Lyntegar Electric Cooperative seeks approval in Texas to build transmission line

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Lyntegar Electric Cooperative, in its Nov. 24 application filed with Texas state regulators, said it intends to secure a certificate of convenience and necessity and amendment to its existing certificate to build a new 138-kV transmission line in Dawson County, Texas.

The line will be designed and operated at 138 kV and will be a radial tap extending north from the recently built West Lamesa substation. The project, which originates at a dedicated bay in the West Lamesa substation, is to be built in the ERCOT service area, LEC added. The new line will begin on the existing termination tap structure outside the West Lamesa substation.

The proposed line will provide service to the proposed North Lamesa substation, which will be owned and operated by LEC.

LEC also said that it plans to build the line with steel or concrete single pole tangent structures and self-supporting concrete caisson mounted steel poles on all angle and dead-end structures.

The height of the typical structures is 85 feet, LEC said, adding that landowners expressed preference for single pole structures over H-Frame structures, for reasons such as land use and aesthetics. Most of the length of each route evaluated follows existing roads, fences and overhead distribution lines, LEC said.

“Route 1,” which has a total cost of about $6.6 million, entails 9.8 miles of right of way and circuit, while “Route 2,” which has a total cost of about $7.4 million, entails 11.7 miles of ROW and circuit.

LEC said that it believes that Route 1 best addresses certain requirements. As noted in the application, Route 1 originates at the West Lamesa substation, located on a two-acre tract on the southwest corner of the intersection of Highway 180 and FM 829 in Dawson County. From that substation termination pole point of origin, the route goes easterly a distance of 9,766 feet to the southwest corner of Highway 180 and County Road G, then northerly along the west side of County Road G for a distance of 5,321 feet.

LEC added that the route turns easterly a distance of 10,641 feet along the south side of County Road 17, then northerly a distance of 5,281 feet on the east side of County Road I, then easterly a distance of 5,212 feet on the south side of County Road 16, and after a slight angle crossing to the north side of County Road 16, it continues an additional 5,231 feet to the northwest corner of County Road 16 and Highway 137.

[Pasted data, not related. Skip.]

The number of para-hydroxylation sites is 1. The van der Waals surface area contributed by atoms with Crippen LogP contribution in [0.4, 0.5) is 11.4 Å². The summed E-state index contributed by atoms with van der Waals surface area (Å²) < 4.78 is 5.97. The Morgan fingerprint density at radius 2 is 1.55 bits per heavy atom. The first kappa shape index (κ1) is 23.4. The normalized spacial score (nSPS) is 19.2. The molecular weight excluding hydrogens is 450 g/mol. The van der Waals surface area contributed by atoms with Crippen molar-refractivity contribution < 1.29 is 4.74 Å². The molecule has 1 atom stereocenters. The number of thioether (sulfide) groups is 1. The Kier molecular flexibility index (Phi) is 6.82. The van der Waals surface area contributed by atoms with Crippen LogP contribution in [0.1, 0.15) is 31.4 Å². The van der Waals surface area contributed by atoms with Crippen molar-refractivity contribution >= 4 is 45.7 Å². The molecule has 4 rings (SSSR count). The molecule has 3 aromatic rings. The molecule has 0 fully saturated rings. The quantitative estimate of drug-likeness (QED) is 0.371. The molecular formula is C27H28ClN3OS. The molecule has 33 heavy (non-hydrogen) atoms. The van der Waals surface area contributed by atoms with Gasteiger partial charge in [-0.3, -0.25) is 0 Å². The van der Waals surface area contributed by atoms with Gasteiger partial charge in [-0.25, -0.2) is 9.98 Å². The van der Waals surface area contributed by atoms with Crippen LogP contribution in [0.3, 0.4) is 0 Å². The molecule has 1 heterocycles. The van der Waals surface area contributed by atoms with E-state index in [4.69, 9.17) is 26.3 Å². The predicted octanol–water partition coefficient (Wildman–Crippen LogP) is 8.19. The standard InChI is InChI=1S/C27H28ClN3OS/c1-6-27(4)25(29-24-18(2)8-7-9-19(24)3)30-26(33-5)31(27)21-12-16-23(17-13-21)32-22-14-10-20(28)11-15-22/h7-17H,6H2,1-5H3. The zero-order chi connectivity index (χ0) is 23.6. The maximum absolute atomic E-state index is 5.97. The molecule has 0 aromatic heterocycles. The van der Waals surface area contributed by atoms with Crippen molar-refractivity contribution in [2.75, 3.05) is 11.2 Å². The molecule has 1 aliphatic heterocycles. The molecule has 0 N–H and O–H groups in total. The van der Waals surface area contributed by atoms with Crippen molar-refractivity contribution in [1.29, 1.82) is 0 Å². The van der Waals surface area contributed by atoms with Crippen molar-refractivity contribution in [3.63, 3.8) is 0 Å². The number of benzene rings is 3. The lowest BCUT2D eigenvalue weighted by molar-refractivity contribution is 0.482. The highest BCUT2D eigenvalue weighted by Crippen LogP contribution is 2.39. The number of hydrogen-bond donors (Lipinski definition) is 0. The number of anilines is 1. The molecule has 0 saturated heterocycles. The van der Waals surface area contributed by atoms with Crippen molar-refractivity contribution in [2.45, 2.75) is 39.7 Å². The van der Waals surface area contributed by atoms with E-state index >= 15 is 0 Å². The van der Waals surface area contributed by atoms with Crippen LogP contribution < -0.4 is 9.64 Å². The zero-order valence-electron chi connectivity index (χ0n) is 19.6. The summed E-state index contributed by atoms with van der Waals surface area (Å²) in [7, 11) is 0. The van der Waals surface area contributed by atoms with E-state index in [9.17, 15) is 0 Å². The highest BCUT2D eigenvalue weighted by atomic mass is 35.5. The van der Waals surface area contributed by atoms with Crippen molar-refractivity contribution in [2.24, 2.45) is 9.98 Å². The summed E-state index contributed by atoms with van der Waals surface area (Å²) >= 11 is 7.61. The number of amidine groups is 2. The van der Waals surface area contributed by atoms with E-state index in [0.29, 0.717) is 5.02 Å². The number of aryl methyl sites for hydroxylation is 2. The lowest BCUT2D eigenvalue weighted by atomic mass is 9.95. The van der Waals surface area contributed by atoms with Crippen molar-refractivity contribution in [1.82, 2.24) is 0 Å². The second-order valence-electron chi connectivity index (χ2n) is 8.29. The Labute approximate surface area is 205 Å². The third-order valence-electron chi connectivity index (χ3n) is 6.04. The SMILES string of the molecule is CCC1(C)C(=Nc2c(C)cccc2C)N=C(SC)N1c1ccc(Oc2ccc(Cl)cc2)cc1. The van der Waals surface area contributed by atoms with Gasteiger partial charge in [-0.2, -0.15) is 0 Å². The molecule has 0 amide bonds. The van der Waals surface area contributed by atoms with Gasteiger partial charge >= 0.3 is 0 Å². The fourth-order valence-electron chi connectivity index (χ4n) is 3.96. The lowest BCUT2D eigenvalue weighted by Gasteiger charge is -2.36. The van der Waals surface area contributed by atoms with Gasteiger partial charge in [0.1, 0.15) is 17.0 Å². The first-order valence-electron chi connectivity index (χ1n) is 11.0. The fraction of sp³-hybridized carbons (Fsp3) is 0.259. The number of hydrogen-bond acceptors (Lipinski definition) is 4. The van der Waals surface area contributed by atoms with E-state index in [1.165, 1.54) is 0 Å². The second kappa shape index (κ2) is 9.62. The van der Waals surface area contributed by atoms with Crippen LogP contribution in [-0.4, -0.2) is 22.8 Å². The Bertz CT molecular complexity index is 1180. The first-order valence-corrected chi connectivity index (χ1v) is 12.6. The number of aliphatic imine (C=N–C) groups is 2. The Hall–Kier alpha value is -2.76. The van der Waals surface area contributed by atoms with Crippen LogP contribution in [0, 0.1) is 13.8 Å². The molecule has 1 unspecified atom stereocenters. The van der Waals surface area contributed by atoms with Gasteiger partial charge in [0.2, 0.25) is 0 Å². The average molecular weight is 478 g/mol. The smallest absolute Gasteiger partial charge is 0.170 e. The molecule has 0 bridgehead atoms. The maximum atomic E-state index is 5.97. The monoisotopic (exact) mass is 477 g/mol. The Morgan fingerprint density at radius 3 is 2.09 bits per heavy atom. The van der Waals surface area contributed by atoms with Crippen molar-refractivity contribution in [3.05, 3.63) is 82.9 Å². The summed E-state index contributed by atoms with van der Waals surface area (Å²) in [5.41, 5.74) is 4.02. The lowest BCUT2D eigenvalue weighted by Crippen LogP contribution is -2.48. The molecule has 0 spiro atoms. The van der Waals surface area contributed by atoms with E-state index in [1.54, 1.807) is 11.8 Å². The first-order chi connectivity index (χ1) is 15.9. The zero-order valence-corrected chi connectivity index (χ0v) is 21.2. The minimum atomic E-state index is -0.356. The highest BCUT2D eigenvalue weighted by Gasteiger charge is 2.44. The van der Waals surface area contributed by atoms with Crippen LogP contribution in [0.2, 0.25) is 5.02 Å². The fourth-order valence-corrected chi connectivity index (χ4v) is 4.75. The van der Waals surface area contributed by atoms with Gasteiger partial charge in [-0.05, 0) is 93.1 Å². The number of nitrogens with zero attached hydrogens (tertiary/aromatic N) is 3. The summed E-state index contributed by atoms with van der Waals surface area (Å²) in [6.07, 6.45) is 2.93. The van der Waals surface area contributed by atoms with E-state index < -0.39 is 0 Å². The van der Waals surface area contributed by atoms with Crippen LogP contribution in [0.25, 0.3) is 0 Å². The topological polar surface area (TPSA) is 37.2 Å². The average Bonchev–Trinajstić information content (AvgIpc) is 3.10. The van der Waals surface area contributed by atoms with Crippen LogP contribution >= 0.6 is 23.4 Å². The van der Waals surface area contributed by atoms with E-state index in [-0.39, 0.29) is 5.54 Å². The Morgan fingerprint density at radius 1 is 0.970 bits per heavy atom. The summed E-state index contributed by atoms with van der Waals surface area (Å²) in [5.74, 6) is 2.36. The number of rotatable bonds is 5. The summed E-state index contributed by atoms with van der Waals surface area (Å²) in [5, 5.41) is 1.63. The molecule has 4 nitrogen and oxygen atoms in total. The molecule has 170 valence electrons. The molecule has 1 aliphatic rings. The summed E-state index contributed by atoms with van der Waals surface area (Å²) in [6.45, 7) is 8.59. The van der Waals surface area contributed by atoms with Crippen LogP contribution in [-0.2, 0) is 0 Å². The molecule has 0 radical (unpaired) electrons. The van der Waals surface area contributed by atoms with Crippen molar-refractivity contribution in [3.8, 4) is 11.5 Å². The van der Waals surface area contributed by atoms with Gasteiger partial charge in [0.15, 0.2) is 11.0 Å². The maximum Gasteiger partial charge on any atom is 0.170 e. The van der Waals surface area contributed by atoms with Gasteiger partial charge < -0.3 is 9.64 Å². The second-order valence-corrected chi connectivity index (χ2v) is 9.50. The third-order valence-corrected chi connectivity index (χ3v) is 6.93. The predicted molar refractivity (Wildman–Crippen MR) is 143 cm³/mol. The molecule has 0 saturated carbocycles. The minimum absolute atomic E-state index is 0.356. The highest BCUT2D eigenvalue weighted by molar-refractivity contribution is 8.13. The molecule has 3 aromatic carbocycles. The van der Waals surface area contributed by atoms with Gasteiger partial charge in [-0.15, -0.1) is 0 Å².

LEC also said that the route turns north a distance of 5,276 feet, crossing Highway 137 and continuing on the west side of County Road K, then easterly along County Road 15, for a distance of 5,298 feet. The route terminates at the North Lamesa substation.

LEC also said that the land in the study area typically consists of agricultural farm land and oil production.

Discussing project need, LEC said that it completed a long-range plan, which was prepared by SGS Engineering, of the system in December 2011, and that plan found that the project is needed for reliability and load growth. The area around the proposed substation is experiencing growth due to oil exploration in the area, irrigation loads, and residential and ranching growth around Lamesa, LEC said.

The proposed transmission line overcomes the insufficiencies of other options by more than doubling the available capacity in the area; improving reliability by shifting the load from a distribution metering point to a 138-kV transmission tap that is radially fed; and ensuring the cooperative a means to handle load growth in the area with additional substations, LEC said.

Among other things, LEC said that based upon the Texas Historical Commission’s reviews and clearances, no archaeological field surveys were performed for the project. LEC said its consultant JGB Consulting contacted professional archaeologist Paul Katz to conduct an online review of the project vicinity using the Texas Archeological Sites Atlas.

Katz found only one site within the immediate vicinity of the North Lamesa project area, a linear historic site that consists of a buried coaxial cable installed by AT&T in 1947-48 as part of the first transcontinental coaxial cable system, LEC said, adding that this site parallels the south side of U.S. Highway 180, as will Routes 1 and 2, both of which would be within 1, 000 feet of the cable.

However, two newer underground fiber optic lines closely parallel the historic coaxial cable, LEC said, and as Katz stated, "By avoiding the more recent fiber optic lines, the proposed project [North Lamesa] will also avoid the historic cable."

The next nearest site to the project area is a prehistoric open campsite that includes a small amount of historic trash, LEC said, noting that this site is about 0.76 mile west of the westernmost part of the project area. Of that site, LEC said that Katz stated, "This site is far enough from the project area to remain unaffected by the proposed construction activities."

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